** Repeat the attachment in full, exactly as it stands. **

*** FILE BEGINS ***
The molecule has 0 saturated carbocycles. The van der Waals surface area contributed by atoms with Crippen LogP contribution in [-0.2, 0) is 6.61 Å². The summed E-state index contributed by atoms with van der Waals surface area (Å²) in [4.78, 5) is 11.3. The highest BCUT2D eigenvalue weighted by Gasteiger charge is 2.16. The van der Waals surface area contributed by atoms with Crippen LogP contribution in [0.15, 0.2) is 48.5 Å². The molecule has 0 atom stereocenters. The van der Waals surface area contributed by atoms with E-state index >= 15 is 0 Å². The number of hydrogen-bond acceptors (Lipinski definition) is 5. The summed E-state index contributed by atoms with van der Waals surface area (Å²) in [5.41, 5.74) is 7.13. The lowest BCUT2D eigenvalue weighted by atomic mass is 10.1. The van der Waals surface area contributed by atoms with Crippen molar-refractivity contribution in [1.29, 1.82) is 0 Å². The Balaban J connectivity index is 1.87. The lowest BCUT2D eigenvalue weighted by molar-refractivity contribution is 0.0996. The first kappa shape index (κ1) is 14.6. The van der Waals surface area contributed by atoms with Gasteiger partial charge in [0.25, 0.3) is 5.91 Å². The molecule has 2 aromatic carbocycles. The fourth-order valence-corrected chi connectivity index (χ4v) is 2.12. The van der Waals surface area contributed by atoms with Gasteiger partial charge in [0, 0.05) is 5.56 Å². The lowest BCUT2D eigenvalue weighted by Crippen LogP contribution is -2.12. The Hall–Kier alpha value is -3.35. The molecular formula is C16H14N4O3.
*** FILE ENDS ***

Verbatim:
The molecule has 0 saturated carbocycles. The van der Waals surface area contributed by atoms with Crippen LogP contribution in [-0.2, 0) is 6.61 Å². The summed E-state index contributed by atoms with van der Waals surface area (Å²) in [4.78, 5) is 11.3. The highest BCUT2D eigenvalue weighted by Gasteiger charge is 2.16. The van der Waals surface area contributed by atoms with Crippen LogP contribution in [0.15, 0.2) is 48.5 Å². The molecule has 0 atom stereocenters. The van der Waals surface area contributed by atoms with E-state index >= 15 is 0 Å². The number of hydrogen-bond acceptors (Lipinski definition) is 5. The summed E-state index contributed by atoms with van der Waals surface area (Å²) in [5.41, 5.74) is 7.13. The lowest BCUT2D eigenvalue weighted by atomic mass is 10.1. The van der Waals surface area contributed by atoms with Crippen molar-refractivity contribution in [1.29, 1.82) is 0 Å². The Balaban J connectivity index is 1.87. The lowest BCUT2D eigenvalue weighted by molar-refractivity contribution is 0.0996. The first kappa shape index (κ1) is 14.6. The van der Waals surface area contributed by atoms with Gasteiger partial charge in [0.25, 0.3) is 5.91 Å². The molecule has 2 aromatic carbocycles. The fourth-order valence-corrected chi connectivity index (χ4v) is 2.12. The van der Waals surface area contributed by atoms with Gasteiger partial charge in [0, 0.05) is 5.56 Å². The lowest BCUT2D eigenvalue weighted by Crippen LogP contribution is -2.12. The Hall–Kier alpha value is -3.35. The molecular formula is C16H14N4O3.